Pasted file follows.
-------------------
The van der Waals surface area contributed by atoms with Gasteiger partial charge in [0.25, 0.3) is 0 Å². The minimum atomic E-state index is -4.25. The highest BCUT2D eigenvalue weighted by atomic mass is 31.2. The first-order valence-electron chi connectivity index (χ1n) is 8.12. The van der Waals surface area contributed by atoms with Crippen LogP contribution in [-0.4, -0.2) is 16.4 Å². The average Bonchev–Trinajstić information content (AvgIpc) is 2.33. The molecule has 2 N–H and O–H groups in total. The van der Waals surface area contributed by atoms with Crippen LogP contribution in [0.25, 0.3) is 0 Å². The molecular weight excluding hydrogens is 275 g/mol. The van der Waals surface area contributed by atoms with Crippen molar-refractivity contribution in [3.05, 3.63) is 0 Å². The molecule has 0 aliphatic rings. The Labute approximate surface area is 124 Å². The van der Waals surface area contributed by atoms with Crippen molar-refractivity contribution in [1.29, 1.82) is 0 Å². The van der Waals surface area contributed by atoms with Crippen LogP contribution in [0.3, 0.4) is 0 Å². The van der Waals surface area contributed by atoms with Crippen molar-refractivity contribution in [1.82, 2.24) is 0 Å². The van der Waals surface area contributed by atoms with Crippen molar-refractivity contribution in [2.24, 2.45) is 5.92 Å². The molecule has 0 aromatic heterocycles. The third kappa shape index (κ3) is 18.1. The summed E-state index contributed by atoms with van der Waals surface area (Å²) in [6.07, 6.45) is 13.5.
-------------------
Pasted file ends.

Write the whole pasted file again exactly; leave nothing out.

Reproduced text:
The van der Waals surface area contributed by atoms with Gasteiger partial charge in [0.25, 0.3) is 0 Å². The minimum atomic E-state index is -4.25. The highest BCUT2D eigenvalue weighted by atomic mass is 31.2. The first-order valence-electron chi connectivity index (χ1n) is 8.12. The van der Waals surface area contributed by atoms with Crippen LogP contribution in [-0.4, -0.2) is 16.4 Å². The average Bonchev–Trinajstić information content (AvgIpc) is 2.33. The molecule has 2 N–H and O–H groups in total. The van der Waals surface area contributed by atoms with Crippen LogP contribution in [0.25, 0.3) is 0 Å². The molecular weight excluding hydrogens is 275 g/mol. The van der Waals surface area contributed by atoms with Crippen molar-refractivity contribution in [3.05, 3.63) is 0 Å². The molecule has 0 aliphatic rings. The Labute approximate surface area is 124 Å². The van der Waals surface area contributed by atoms with Crippen molar-refractivity contribution in [1.29, 1.82) is 0 Å². The van der Waals surface area contributed by atoms with Crippen LogP contribution in [0.3, 0.4) is 0 Å². The van der Waals surface area contributed by atoms with Crippen molar-refractivity contribution in [1.82, 2.24) is 0 Å². The van der Waals surface area contributed by atoms with Crippen molar-refractivity contribution in [2.24, 2.45) is 5.92 Å². The molecule has 0 aromatic heterocycles. The third kappa shape index (κ3) is 18.1. The summed E-state index contributed by atoms with van der Waals surface area (Å²) in [6.07, 6.45) is 13.5.